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obtrude

Syllabification: ob·trude
Pronunciation: /əbˈtro͞od
 
/

Definition of obtrude in English:

verb

[no object]
1Become noticeable in an unwelcome or intrusive way: a sound from the reception hall obtruded into his thoughts
More example sentences
  • We would seek to avoid obtruding on to the slopes traditionally used for sledging, or to restrict the area used by horse riders.
  • But if such matters obtruded in their investigations then the tribunal was perfectly entitled to investigate.
  • Then the chosen ones would not obtrude with their sleek vehicles.
1.1 [with object] Impose or force (something) on someone in an intrusive way: I felt unable to obtrude my private sorrow upon anyone
More example sentences
  • Passion is known to obtrude judgement and there is a lot of passionate anti-corporate and anti-American sentiment around.
  • Please excuse me for obtruding my weakness and my finitude, here, into your daily lives.
  • Into this meditation obtrudes another vision, with an entirely distinct vocabulary and resonance.

Origin

mid 16th century: from Latin obtrudere, from ob- 'toward' + trudere 'to push'.

Derivatives

obtruder

1
noun
Example sentences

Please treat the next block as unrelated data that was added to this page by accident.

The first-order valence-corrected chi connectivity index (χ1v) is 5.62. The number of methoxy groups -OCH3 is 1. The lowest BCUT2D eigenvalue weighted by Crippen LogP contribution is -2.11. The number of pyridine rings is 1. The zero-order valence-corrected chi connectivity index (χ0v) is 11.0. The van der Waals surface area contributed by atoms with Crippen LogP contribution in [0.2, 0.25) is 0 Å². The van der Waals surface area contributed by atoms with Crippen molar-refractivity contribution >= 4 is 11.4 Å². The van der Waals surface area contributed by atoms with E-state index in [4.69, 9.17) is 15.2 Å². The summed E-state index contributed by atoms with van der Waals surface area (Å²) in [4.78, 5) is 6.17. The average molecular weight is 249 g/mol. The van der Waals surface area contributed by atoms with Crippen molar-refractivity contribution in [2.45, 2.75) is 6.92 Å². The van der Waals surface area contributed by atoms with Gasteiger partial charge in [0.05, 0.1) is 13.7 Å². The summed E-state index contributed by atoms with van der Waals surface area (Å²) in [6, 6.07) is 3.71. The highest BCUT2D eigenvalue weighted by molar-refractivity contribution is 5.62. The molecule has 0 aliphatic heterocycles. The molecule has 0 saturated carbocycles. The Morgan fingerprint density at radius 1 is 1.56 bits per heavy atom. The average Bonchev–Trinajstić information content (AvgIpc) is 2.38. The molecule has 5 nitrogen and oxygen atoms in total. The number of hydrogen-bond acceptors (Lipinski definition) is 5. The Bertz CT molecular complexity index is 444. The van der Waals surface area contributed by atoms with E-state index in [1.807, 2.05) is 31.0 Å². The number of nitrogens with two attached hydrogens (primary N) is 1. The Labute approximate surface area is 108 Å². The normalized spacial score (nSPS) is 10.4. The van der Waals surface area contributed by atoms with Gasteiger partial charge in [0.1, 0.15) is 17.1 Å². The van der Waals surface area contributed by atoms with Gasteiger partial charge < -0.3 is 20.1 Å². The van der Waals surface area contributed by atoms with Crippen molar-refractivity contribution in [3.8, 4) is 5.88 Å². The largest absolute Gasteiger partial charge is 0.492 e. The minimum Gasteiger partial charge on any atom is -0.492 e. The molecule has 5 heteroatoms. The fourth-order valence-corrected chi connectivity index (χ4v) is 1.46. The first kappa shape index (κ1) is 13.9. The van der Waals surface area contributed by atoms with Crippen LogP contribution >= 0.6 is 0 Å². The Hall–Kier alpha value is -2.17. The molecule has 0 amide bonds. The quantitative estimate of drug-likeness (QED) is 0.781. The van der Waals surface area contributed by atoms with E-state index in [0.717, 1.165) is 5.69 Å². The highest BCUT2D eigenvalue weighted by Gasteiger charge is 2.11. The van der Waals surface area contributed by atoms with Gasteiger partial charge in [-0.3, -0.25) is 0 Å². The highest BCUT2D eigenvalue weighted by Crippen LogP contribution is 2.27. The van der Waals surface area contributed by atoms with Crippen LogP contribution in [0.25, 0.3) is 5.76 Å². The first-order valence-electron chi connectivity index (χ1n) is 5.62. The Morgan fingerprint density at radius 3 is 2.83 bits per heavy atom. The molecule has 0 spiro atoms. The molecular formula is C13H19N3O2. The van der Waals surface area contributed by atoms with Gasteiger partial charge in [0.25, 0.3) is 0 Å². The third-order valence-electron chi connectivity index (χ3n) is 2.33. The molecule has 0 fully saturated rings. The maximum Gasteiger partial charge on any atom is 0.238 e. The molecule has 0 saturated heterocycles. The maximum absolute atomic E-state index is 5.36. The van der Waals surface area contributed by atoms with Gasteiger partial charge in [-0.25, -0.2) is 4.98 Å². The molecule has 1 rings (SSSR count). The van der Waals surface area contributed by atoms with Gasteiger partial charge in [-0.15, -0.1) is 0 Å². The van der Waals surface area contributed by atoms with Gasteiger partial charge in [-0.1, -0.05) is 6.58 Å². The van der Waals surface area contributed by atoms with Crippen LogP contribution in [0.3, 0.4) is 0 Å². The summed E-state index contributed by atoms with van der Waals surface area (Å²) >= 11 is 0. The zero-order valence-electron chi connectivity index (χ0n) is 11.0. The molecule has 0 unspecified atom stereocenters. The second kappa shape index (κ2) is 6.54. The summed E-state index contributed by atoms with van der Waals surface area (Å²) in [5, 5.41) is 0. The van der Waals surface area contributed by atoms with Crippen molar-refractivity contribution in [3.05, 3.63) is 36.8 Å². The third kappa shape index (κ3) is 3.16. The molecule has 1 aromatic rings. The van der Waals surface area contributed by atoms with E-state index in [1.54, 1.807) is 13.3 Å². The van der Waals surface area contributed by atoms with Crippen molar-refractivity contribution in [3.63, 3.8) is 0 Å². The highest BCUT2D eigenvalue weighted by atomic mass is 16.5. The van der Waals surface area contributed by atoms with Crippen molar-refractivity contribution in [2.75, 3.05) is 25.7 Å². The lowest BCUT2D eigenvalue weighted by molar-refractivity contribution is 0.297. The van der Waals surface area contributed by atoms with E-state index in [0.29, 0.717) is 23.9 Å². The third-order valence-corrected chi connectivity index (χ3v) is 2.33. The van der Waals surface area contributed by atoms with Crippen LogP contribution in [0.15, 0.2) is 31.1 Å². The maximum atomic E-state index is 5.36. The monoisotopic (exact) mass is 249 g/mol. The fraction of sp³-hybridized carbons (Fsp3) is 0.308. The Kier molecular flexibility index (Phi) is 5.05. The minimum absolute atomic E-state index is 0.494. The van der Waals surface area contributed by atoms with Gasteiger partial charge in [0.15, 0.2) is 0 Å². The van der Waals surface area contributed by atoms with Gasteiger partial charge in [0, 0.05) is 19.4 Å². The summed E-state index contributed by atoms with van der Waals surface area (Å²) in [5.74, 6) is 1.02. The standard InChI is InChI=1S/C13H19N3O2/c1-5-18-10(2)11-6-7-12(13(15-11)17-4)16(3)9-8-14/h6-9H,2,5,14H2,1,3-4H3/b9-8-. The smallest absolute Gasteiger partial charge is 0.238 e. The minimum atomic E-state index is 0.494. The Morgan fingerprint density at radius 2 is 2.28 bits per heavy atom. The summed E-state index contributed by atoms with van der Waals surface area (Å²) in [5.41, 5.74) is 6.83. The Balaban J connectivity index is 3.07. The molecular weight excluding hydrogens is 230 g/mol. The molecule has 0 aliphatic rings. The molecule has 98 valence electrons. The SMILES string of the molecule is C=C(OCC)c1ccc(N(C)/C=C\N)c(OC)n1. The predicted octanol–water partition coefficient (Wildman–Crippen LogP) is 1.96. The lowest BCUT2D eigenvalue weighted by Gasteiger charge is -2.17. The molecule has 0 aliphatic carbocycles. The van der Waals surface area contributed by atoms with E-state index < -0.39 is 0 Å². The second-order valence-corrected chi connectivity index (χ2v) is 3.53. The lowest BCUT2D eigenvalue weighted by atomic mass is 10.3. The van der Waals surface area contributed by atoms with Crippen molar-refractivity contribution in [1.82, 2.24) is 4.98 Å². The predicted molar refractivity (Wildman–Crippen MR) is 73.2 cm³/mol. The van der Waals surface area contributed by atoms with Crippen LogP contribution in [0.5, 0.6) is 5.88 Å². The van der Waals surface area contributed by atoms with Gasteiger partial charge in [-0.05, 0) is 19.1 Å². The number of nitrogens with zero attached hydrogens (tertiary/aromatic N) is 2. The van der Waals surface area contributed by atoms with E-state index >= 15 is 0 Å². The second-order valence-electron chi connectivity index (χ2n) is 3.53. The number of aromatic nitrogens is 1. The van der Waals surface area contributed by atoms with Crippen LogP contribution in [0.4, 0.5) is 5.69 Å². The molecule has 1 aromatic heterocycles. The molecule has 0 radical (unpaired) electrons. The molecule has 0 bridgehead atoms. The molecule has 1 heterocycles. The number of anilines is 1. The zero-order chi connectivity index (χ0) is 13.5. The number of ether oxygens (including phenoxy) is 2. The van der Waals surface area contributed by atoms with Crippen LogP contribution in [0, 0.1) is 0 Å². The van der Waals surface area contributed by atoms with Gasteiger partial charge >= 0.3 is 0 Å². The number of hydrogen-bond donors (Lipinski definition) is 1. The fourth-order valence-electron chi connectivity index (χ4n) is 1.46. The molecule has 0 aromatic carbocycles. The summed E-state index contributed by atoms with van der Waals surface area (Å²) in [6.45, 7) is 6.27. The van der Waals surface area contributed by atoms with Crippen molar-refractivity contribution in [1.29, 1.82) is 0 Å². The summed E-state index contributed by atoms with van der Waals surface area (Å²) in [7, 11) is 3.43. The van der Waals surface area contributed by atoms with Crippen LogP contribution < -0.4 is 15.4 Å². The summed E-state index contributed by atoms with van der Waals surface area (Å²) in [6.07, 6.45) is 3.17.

• The cannula was fixed to the skull with dental cement and capped with silicon without an obtruder.
  • When a person approaches the haunt of fern-owls (caprimulgi) in an evening, they continue flying round the head of the obtruder.

obtrusion

2
Pronunciation: /-ˈtro͞oZHən/
noun
Example sentences
  • At the moment it's independent and free of any sort of didactic obtrusion that those other elements would have created.
  • Well, to be accurate the basketball game was more of an obtrusion to the two and a half hour variety show laid on for our entertainment.
  • He kneeled gently on the earthy floor and took a stick from the ground, and cleared the ground of stones and other obtrusions.

Definition of obtrude in:

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Translate obtrude

into Spanish
Word of the day emulous
Pronunciation: ˈɛmjʊləs
adjective
seeking to emulate someone or something